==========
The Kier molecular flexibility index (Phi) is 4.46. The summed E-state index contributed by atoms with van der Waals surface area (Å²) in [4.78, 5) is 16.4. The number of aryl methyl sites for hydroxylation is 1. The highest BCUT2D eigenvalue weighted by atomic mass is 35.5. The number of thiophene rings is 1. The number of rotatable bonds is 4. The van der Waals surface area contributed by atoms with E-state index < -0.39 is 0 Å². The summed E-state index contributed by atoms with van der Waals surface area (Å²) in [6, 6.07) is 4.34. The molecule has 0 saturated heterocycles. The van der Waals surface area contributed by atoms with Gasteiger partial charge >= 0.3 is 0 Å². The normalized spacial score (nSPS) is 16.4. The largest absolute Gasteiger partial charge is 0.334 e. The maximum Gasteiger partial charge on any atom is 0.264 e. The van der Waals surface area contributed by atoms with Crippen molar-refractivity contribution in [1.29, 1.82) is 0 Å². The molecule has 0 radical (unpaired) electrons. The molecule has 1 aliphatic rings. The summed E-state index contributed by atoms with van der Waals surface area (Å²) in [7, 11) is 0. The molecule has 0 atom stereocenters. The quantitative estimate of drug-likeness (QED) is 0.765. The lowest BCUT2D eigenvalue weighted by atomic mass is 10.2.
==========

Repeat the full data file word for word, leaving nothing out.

The Kier molecular flexibility index (Phi) is 4.46. The summed E-state index contributed by atoms with van der Waals surface area (Å²) in [4.78, 5) is 16.4. The number of aryl methyl sites for hydroxylation is 1. The highest BCUT2D eigenvalue weighted by atomic mass is 35.5. The number of thiophene rings is 1. The number of rotatable bonds is 4. The van der Waals surface area contributed by atoms with E-state index < -0.39 is 0 Å². The summed E-state index contributed by atoms with van der Waals surface area (Å²) in [6, 6.07) is 4.34. The molecule has 0 saturated heterocycles. The van der Waals surface area contributed by atoms with Gasteiger partial charge >= 0.3 is 0 Å². The normalized spacial score (nSPS) is 16.4. The largest absolute Gasteiger partial charge is 0.334 e. The maximum Gasteiger partial charge on any atom is 0.264 e. The van der Waals surface area contributed by atoms with Crippen molar-refractivity contribution in [1.29, 1.82) is 0 Å². The molecule has 0 radical (unpaired) electrons. The molecule has 1 aliphatic rings. The summed E-state index contributed by atoms with van der Waals surface area (Å²) in [7, 11) is 0. The molecule has 0 atom stereocenters. The quantitative estimate of drug-likeness (QED) is 0.765. The lowest BCUT2D eigenvalue weighted by atomic mass is 10.2.